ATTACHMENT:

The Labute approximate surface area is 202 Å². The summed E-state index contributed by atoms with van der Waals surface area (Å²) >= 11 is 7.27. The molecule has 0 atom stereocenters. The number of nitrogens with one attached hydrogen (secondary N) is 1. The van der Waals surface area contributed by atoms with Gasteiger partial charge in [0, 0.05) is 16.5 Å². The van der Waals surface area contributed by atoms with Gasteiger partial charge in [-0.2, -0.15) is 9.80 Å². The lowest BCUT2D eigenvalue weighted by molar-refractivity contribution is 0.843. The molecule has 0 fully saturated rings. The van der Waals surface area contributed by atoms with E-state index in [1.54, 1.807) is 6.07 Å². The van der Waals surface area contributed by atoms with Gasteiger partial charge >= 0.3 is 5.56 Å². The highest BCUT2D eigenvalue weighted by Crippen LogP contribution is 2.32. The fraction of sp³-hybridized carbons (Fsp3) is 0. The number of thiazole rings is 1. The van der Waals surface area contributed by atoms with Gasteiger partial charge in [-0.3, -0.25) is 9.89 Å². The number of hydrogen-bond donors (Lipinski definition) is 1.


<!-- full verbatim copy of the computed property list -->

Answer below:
The Labute approximate surface area is 202 Å². The summed E-state index contributed by atoms with van der Waals surface area (Å²) >= 11 is 7.27. The molecule has 0 atom stereocenters. The number of nitrogens with one attached hydrogen (secondary N) is 1. The van der Waals surface area contributed by atoms with Gasteiger partial charge in [0, 0.05) is 16.5 Å². The van der Waals surface area contributed by atoms with Gasteiger partial charge in [-0.2, -0.15) is 9.80 Å². The lowest BCUT2D eigenvalue weighted by molar-refractivity contribution is 0.843. The molecule has 0 fully saturated rings. The van der Waals surface area contributed by atoms with E-state index in [1.54, 1.807) is 6.07 Å². The van der Waals surface area contributed by atoms with Gasteiger partial charge >= 0.3 is 5.56 Å². The highest BCUT2D eigenvalue weighted by Crippen LogP contribution is 2.32. The fraction of sp³-hybridized carbons (Fsp3) is 0. The number of thiazole rings is 1. The van der Waals surface area contributed by atoms with Gasteiger partial charge in [-0.3, -0.25) is 9.89 Å². The number of hydrogen-bond donors (Lipinski definition) is 1.